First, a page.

But, let's be honest, while the quality and creativity of these run-of-the-mill store-bought effects have improved over the last several years, they are still a far cry from being either realistic or being effective at evoking an entire scene. Throwing a lot of orange and black cutesy things around may be fun for a party, but they won't trick your visitors into thinking they are in an actual haunted home.
If you want to go that extra mile, though, you don't have to go so far as to build all your décor from scratch. There is a middle ground. You can cherry-pick the effects available at the general stores and then leverage the style and creativity they have into creating a more holistic scene for your visitors. Borrowing a term from Walt Disney, with a little work, you can "plus" the stuff you buy at the store to make it even spookier.
Here's an example. Target this year has some clever talking statue busts that are pretty cool. If you liked the singing busts from Disney's Haunted Mansion attraction (or, less likely, the movie of the same name), they do a reasonable job approximating that effect for a mere $25. But if you were to just place them on the floor or table, they would be novel, perhaps, but not exactly spooky. For them to become spooky, they need to be part of an environment.
That's where "plussing" comes in. You've got the core mechanical effect that would be difficult to recreate easily - light-up eyes, a mouth-motor that moves in sync with the sound, and a latex rubber head of a bust that surrounds it all. Now you just need to flesh out the effect. Here's what we came up with this year:
This is the presentation of one of these simple busts from Target - we've turned the bust from a small curiosity to a large attraction. When it's all lit up with creepy lights, it's going to be even better.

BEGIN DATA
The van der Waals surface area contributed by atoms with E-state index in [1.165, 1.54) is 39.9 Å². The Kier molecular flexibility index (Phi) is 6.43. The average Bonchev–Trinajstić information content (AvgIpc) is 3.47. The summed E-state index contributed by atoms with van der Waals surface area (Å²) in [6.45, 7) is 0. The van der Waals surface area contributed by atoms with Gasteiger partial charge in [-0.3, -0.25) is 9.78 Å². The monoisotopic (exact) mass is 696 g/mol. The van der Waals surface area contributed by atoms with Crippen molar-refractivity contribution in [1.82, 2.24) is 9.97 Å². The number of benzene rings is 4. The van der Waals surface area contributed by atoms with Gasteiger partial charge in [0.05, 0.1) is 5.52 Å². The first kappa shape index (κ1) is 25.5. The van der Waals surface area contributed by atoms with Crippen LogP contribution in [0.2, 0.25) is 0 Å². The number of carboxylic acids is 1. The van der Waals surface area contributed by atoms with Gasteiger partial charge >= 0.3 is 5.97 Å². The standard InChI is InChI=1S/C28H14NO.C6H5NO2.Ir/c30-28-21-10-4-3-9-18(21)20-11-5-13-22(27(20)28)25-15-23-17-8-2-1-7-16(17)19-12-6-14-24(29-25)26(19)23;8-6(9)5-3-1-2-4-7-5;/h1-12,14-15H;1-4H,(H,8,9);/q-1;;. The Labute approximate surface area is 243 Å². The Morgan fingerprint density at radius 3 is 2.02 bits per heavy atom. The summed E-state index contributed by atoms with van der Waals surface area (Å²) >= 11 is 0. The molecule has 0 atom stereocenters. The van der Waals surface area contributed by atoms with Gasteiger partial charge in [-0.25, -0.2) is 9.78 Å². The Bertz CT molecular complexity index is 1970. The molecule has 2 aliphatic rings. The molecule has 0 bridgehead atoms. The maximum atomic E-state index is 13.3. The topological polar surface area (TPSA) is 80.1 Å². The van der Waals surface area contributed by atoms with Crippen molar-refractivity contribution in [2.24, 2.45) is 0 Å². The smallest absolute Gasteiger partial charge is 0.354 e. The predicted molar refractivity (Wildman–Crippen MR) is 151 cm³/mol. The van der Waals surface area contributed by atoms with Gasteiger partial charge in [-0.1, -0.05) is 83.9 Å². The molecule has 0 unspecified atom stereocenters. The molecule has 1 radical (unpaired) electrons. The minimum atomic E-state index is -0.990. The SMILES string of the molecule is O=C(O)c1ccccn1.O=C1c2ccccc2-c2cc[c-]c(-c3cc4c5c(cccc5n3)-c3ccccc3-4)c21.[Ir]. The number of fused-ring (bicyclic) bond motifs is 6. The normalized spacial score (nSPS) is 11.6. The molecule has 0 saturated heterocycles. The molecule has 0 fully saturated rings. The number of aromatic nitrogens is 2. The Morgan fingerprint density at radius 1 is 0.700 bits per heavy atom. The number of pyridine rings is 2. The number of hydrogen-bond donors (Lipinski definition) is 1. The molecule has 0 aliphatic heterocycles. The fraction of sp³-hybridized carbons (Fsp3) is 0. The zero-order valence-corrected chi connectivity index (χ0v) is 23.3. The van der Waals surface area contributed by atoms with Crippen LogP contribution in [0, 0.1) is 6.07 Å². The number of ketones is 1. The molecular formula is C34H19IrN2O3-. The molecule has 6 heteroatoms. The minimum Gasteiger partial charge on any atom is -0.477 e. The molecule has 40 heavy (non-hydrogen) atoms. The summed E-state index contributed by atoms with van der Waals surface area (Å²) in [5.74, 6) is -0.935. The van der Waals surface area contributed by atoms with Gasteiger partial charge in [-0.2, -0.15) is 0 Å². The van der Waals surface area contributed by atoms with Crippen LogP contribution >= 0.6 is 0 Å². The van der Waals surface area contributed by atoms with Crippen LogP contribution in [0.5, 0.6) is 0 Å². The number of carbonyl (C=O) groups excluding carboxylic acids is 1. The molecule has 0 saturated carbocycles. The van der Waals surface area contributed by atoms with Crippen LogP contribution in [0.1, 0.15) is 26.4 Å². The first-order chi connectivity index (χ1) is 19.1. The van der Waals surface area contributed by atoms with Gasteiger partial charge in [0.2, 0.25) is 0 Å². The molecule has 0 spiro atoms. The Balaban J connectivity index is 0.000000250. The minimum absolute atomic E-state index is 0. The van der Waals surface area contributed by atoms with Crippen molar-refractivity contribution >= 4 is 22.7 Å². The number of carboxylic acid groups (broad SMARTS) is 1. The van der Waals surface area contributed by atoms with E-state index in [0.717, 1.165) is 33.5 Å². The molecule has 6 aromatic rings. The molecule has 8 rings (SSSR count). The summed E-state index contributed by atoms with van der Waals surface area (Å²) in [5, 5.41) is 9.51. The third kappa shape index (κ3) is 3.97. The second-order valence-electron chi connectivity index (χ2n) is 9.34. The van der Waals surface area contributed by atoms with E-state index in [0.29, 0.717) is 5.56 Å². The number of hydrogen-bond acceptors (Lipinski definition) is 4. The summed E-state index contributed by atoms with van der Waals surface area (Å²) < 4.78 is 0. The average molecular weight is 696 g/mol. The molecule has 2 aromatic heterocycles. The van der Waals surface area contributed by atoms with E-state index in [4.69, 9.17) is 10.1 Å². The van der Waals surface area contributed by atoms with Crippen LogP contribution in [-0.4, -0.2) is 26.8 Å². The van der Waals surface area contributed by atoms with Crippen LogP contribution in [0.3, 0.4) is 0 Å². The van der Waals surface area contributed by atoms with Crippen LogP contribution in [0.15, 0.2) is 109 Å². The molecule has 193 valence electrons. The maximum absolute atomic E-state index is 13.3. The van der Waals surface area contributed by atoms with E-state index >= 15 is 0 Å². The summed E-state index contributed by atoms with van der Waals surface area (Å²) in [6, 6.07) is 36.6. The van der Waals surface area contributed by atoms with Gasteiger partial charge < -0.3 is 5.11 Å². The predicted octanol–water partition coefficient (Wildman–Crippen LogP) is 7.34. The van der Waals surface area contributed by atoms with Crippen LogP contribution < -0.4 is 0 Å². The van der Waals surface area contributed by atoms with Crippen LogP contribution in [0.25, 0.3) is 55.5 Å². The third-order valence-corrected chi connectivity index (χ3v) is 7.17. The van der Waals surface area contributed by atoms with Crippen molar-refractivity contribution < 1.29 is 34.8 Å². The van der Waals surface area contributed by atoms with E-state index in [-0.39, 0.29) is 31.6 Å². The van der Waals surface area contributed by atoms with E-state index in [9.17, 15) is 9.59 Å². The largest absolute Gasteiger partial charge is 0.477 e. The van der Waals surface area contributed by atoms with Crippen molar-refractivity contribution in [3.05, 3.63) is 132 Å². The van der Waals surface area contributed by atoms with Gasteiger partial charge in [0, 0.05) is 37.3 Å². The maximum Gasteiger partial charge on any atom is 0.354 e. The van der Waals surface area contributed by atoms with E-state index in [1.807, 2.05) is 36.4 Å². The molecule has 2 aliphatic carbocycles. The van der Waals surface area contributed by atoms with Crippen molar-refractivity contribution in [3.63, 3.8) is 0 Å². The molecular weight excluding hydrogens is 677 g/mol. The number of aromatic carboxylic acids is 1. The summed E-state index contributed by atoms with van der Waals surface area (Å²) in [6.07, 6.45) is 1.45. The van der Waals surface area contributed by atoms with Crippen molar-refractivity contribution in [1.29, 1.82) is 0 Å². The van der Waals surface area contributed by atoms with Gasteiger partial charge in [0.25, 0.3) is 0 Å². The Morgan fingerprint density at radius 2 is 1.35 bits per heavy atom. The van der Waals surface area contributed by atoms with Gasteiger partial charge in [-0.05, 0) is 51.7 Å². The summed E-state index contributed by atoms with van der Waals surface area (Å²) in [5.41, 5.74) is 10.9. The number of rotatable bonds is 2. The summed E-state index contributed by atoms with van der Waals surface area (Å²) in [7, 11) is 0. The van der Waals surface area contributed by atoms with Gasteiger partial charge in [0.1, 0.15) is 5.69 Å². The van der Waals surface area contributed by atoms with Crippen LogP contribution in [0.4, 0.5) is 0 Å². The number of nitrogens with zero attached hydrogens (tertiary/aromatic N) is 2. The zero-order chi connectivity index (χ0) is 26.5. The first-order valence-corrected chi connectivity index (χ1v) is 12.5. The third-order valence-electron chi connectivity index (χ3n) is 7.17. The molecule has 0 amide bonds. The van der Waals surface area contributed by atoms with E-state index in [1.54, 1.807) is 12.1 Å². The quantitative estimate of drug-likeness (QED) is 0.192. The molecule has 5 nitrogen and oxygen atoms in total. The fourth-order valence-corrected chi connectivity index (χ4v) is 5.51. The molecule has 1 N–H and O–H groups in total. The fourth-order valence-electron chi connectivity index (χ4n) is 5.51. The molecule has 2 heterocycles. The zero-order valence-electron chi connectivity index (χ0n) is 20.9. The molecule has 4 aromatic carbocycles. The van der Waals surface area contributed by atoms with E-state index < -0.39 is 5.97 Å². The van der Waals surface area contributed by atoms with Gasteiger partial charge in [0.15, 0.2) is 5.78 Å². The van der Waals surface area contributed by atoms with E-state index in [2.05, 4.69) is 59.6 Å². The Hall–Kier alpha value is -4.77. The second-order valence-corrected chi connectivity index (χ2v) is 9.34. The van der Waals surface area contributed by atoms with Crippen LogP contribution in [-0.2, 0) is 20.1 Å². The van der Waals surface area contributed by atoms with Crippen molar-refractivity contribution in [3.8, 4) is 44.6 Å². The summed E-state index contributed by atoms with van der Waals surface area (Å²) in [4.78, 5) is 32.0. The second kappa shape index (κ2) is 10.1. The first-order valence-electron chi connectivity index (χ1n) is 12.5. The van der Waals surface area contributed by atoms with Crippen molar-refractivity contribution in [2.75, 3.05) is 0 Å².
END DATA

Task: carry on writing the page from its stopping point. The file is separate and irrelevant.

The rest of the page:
And it wasn't difficult, either. Anyone can do this stuff with a little creativity. What you're seeing here is a cardboard column mold from the local hardware store attached to a flat piece of wood on the ground with "L" braces. The top lintel was made out of two squares of pink foam gorilla-glued together with a circular piece of foam underneath to set the lintel snugly in place on the cylinder. Then, we painted it black, and used a paint sponge to add in the marble effect. We then surrounded the entire column with cheap iron fencing units from Lowe's.
Not shown here are the name plaques (made out of pink foam, natch) that will be affixed to the lintels, giving each bust both a name and a birth-and-death range, which adds personality and gives visitors something to read.
We're actually doing this for all three of the busts we bought, and each one will have a different fencing unit, one of which we are making very cheaply from scratch using PVC pipe and wood. Each bust will bring its own character to the scene, each will stand boldly on its own, and each will help set the mood for their intended purpose: to lead our visitors through the Blackwood Family Graveyard.
So plus it up with your own Halloween décor! You don't have to go to the extreme lengths that we went to here, but don't be satisfied with the way your props come out of the box at home. Plopping the prop on a table will not get you the biggest bang for your buck - spend a little time on the environment these store-bought props will live in, and they will end up looking a whole lot better.